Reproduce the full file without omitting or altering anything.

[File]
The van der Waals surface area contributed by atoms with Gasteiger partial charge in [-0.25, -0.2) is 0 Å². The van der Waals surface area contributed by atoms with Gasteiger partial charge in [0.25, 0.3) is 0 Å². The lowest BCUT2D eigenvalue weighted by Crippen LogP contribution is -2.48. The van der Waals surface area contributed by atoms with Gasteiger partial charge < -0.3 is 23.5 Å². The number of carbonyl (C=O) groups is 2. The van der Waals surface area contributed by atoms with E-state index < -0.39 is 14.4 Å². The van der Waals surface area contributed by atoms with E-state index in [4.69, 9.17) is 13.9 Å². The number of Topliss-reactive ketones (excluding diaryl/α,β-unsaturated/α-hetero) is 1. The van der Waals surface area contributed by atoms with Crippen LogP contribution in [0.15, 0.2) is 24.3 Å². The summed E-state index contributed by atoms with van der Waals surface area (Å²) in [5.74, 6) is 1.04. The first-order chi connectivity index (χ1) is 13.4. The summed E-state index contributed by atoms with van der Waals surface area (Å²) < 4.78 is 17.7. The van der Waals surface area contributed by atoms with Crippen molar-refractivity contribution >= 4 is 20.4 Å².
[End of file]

The van der Waals surface area contributed by atoms with Gasteiger partial charge in [-0.25, -0.2) is 0 Å². The van der Waals surface area contributed by atoms with Gasteiger partial charge in [0.25, 0.3) is 0 Å². The lowest BCUT2D eigenvalue weighted by Crippen LogP contribution is -2.48. The van der Waals surface area contributed by atoms with Gasteiger partial charge < -0.3 is 23.5 Å². The number of carbonyl (C=O) groups is 2. The van der Waals surface area contributed by atoms with E-state index < -0.39 is 14.4 Å². The van der Waals surface area contributed by atoms with E-state index in [4.69, 9.17) is 13.9 Å². The number of Topliss-reactive ketones (excluding diaryl/α,β-unsaturated/α-hetero) is 1. The van der Waals surface area contributed by atoms with Crippen LogP contribution in [0.15, 0.2) is 24.3 Å². The summed E-state index contributed by atoms with van der Waals surface area (Å²) in [5.74, 6) is 1.04. The first-order chi connectivity index (χ1) is 13.4. The summed E-state index contributed by atoms with van der Waals surface area (Å²) < 4.78 is 17.7. The van der Waals surface area contributed by atoms with Crippen molar-refractivity contribution >= 4 is 20.4 Å².